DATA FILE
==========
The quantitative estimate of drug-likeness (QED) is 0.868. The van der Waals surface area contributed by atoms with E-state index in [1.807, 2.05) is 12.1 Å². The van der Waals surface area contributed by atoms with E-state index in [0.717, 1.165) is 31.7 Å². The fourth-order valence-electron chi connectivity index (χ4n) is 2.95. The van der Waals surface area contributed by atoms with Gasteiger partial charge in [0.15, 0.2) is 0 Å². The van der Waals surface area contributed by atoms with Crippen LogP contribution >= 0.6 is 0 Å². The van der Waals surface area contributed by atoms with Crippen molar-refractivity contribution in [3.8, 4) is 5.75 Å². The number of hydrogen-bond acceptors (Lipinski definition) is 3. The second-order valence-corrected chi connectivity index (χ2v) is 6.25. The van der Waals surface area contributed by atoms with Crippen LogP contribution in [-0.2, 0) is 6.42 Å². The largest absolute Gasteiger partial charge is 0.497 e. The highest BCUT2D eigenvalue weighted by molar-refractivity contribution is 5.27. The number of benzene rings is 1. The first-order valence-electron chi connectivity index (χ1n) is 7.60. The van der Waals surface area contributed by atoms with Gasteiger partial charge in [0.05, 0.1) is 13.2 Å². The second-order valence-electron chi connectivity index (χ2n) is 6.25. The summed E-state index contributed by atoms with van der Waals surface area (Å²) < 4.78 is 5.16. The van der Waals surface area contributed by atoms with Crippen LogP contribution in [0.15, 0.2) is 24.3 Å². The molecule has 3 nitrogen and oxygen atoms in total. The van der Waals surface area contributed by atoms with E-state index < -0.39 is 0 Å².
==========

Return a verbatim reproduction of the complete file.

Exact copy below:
The quantitative estimate of drug-likeness (QED) is 0.868. The van der Waals surface area contributed by atoms with E-state index in [1.807, 2.05) is 12.1 Å². The van der Waals surface area contributed by atoms with E-state index in [0.717, 1.165) is 31.7 Å². The fourth-order valence-electron chi connectivity index (χ4n) is 2.95. The van der Waals surface area contributed by atoms with Gasteiger partial charge in [0.15, 0.2) is 0 Å². The van der Waals surface area contributed by atoms with Crippen LogP contribution >= 0.6 is 0 Å². The van der Waals surface area contributed by atoms with Crippen molar-refractivity contribution in [3.8, 4) is 5.75 Å². The number of hydrogen-bond acceptors (Lipinski definition) is 3. The second-order valence-corrected chi connectivity index (χ2v) is 6.25. The van der Waals surface area contributed by atoms with Crippen LogP contribution in [-0.2, 0) is 6.42 Å². The largest absolute Gasteiger partial charge is 0.497 e. The highest BCUT2D eigenvalue weighted by molar-refractivity contribution is 5.27. The number of benzene rings is 1. The first-order valence-electron chi connectivity index (χ1n) is 7.60. The van der Waals surface area contributed by atoms with Gasteiger partial charge in [0.05, 0.1) is 13.2 Å². The second-order valence-electron chi connectivity index (χ2n) is 6.25. The summed E-state index contributed by atoms with van der Waals surface area (Å²) < 4.78 is 5.16. The van der Waals surface area contributed by atoms with Crippen LogP contribution in [0.15, 0.2) is 24.3 Å². The molecule has 3 nitrogen and oxygen atoms in total. The van der Waals surface area contributed by atoms with E-state index < -0.39 is 0 Å².